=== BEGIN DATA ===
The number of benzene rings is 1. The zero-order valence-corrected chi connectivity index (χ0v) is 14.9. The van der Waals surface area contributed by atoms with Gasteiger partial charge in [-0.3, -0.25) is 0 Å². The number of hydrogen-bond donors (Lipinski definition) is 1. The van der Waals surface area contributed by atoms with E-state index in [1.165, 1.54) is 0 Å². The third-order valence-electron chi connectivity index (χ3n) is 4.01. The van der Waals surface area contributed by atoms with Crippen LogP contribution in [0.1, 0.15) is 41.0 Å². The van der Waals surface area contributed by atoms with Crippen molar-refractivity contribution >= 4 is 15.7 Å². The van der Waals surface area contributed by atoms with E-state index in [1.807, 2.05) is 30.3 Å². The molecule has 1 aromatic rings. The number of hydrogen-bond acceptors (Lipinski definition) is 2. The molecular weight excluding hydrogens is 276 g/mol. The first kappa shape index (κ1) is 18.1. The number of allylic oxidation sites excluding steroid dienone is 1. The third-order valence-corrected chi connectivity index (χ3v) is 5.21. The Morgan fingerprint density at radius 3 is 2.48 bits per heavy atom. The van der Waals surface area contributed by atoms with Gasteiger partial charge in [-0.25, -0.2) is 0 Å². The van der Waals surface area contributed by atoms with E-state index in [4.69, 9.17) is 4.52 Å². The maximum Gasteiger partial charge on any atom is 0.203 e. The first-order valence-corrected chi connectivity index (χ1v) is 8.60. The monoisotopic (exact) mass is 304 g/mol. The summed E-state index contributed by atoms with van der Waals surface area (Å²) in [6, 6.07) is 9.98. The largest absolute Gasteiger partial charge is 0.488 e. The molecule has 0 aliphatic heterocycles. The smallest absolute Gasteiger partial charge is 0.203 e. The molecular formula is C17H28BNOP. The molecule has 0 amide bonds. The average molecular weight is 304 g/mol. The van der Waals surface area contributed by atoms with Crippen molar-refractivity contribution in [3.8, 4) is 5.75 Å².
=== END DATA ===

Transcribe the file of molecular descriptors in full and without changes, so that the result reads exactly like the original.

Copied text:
The number of benzene rings is 1. The zero-order valence-corrected chi connectivity index (χ0v) is 14.9. The van der Waals surface area contributed by atoms with Gasteiger partial charge in [-0.3, -0.25) is 0 Å². The number of hydrogen-bond donors (Lipinski definition) is 1. The van der Waals surface area contributed by atoms with E-state index in [1.165, 1.54) is 0 Å². The third-order valence-electron chi connectivity index (χ3n) is 4.01. The van der Waals surface area contributed by atoms with Crippen LogP contribution in [0.1, 0.15) is 41.0 Å². The van der Waals surface area contributed by atoms with Crippen molar-refractivity contribution >= 4 is 15.7 Å². The van der Waals surface area contributed by atoms with E-state index in [1.807, 2.05) is 30.3 Å². The molecule has 1 aromatic rings. The number of hydrogen-bond acceptors (Lipinski definition) is 2. The molecular weight excluding hydrogens is 276 g/mol. The first kappa shape index (κ1) is 18.1. The number of allylic oxidation sites excluding steroid dienone is 1. The third-order valence-corrected chi connectivity index (χ3v) is 5.21. The Morgan fingerprint density at radius 3 is 2.48 bits per heavy atom. The van der Waals surface area contributed by atoms with Gasteiger partial charge in [-0.25, -0.2) is 0 Å². The van der Waals surface area contributed by atoms with E-state index in [4.69, 9.17) is 4.52 Å². The maximum Gasteiger partial charge on any atom is 0.203 e. The first-order valence-corrected chi connectivity index (χ1v) is 8.60. The monoisotopic (exact) mass is 304 g/mol. The summed E-state index contributed by atoms with van der Waals surface area (Å²) in [6, 6.07) is 9.98. The largest absolute Gasteiger partial charge is 0.488 e. The molecule has 0 aliphatic heterocycles. The smallest absolute Gasteiger partial charge is 0.203 e. The molecular formula is C17H28BNOP. The molecule has 0 amide bonds. The average molecular weight is 304 g/mol. The van der Waals surface area contributed by atoms with Crippen molar-refractivity contribution in [3.8, 4) is 5.75 Å².